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Is there a need for a standardised approach to assessing liquidity?

02 March 2016 Kiet Tran

Doctors are armed with standard medical tests and tools for diagnosing patients. Fund managers looking to measure liquidity, on the other hand, are not so well equipped. Defining an industry standard for measuring liquidity is complex, largely due to differences in liquidity based on investment strategy and the size of the fund, with the latter driving the size of average investment positions. Market participants continue to look for a global independent measurement of liquidity that suits both large and small investors.

Markit recently partnered with the TABB Group to gauge the current liquidity environment through a survey of mostly portfolio managers and traders across the buyside and sellside. Survey participants overwhelmingly indicated that their biggest concern is a large scale macro crisis disrupting liquidity. This makes sense given that past liquidity crises typically had at least one major macro event sparking the crisis. Data also indicated that 60% of participants believe that liquidity for US corporate bonds greater than $20m in market value has decreased in the past 18 months, while only 8% indicated that liquidity has improved for all round lot trades. We were surprised to see that only 60% of respondents indicated internal risk managers requested a documented liquidity assessment and 40% received requests from regulators. Lastly, over 70% of respondents indicated that they measure liquidity based purely on their investment team's expertise, which some may find too subjective.

Liquidity metrics and scores calculated from millions of daily parsed quotes and TRACE/MSRB data can help investors better quantify their liquidity risk. The ability to exit a position with minimal price impact is important to many market participants. We have observed that customers want a better understanding of their liquidation timelines in order to better plan exit strategies and properly set fund investors' expectations on redemptions. Properly designed liquidity metrics in combination with investment team expertise could help drive a fund's redemption policies and decisions around whether redemption delays, swing pricing, redemptions in kind or intra-fund redemptions should be mandated or offered based on the fund's liquidity profile.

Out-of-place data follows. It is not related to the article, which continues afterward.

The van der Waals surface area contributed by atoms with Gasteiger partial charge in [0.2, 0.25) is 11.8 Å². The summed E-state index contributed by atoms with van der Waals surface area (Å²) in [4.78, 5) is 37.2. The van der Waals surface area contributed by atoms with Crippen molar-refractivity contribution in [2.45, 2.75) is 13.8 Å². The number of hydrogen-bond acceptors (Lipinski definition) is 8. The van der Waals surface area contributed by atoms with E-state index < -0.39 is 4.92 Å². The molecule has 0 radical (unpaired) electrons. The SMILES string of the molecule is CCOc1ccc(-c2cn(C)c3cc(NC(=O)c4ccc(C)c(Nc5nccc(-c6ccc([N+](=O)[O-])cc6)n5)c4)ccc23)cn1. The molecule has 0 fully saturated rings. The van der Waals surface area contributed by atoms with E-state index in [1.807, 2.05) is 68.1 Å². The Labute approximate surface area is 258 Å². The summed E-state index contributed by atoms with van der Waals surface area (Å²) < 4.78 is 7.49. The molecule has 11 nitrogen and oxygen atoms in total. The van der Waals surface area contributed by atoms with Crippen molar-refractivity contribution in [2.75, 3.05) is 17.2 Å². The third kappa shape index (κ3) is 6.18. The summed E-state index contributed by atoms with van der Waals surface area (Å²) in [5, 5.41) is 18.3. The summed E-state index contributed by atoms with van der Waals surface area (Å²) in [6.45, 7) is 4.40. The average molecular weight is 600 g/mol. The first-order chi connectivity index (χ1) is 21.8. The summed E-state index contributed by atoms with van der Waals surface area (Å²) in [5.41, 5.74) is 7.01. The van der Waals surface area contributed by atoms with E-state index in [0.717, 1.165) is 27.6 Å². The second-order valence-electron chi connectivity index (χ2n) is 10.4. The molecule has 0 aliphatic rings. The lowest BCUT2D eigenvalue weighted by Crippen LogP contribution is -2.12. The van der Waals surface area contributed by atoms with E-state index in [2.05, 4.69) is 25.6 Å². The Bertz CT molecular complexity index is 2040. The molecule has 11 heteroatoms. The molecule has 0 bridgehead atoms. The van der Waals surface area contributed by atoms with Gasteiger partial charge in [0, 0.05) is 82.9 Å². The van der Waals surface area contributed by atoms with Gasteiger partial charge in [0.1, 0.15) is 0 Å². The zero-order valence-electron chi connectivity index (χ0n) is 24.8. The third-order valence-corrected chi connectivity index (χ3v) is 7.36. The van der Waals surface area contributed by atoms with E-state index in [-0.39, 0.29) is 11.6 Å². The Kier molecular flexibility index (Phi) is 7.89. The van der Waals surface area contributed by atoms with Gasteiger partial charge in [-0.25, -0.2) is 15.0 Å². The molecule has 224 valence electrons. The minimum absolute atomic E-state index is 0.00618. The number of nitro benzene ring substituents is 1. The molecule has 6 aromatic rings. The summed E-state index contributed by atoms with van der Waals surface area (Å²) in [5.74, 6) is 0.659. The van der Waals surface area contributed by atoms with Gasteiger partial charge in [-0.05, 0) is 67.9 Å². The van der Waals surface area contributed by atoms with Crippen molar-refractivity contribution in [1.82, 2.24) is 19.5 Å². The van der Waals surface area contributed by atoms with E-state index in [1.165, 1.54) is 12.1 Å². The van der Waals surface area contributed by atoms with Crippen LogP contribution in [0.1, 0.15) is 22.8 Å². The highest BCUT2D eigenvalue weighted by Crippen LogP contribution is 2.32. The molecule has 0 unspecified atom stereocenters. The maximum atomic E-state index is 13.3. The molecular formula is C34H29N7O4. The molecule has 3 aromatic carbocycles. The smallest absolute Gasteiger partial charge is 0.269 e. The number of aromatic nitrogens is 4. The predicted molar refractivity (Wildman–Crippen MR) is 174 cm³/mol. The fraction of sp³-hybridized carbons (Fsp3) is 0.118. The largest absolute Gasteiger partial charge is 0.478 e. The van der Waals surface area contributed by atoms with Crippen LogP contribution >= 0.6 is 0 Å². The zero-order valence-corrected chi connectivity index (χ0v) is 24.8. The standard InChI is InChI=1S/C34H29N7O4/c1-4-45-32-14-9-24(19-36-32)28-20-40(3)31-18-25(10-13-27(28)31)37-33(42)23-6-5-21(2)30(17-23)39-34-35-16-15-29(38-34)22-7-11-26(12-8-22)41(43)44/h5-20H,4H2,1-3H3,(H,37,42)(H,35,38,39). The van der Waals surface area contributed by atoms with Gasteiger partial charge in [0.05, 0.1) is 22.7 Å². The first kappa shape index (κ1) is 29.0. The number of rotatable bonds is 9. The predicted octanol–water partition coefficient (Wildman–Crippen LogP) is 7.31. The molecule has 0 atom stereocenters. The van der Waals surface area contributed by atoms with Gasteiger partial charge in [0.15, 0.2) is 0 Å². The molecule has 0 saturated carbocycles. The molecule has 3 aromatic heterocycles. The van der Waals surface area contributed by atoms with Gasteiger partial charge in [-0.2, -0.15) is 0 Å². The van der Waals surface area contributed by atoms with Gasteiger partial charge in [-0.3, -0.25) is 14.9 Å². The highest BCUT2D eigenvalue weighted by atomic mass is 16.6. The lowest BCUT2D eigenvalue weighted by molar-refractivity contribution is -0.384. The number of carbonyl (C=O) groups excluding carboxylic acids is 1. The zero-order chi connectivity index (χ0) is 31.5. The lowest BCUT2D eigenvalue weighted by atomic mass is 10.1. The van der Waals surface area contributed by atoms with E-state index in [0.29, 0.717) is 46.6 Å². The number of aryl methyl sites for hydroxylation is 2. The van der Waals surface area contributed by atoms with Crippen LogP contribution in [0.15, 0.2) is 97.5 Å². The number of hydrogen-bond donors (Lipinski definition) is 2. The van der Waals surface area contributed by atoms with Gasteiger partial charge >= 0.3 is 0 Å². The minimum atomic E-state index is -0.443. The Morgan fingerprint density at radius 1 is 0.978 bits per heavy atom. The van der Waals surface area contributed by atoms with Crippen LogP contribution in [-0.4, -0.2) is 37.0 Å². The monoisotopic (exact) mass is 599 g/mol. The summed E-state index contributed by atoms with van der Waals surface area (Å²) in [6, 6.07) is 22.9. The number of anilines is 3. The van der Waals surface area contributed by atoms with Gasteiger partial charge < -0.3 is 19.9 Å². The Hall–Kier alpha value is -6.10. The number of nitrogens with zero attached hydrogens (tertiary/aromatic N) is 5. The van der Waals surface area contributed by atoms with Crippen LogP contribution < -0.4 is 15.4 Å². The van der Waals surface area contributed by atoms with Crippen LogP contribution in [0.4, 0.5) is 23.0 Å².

The latest IMF Global Financial Stability Report highlighted Markit's Liquidity Score as a composite measure of liquidity, given that the data is sourced directly from banks, dealer runs, books of record and repository data venues. Multiple data sources gauge the search cost component of liquidity through a combination of traded and quoted depth, bid-ask spreads and trade volume data. This culminates in a liquidity score ranging from 1 to 5, with 1 being the most liquid.

While every patient is unique, doctors do have a set of standard tools for assessing their health and medical risk. Similarly, there needs to be a set of standards that fund managers can use to measure liquidity risk for their unique fund structure and complex. As evidenced by the TABB Group survey, the top three most useful liquidity metrics are TRACE corporate bond data, dealer intraday bid/ask quotes and the frequency of dealer quotes. In our view, a liquidity measurement should take into account all three metrics. Similarly, we believe the data that sits behind a bond level liquidity curve should include observable TRACE trade data and derived data to estimate the cost and time to liquidate a given position based on holding size.

Fund managers can build a liquidity risk management program by layering investment and risk team expertise on top of a combination of standardised liquidity metrics and scores and internal fund data, such as investor concentration, fund and industry level inflow and outflow data, fund complex cash flow and portfolio concentrations.

Kiet Tran | managing director, global head of Pricing Data
Tel: +1 212 931 4392



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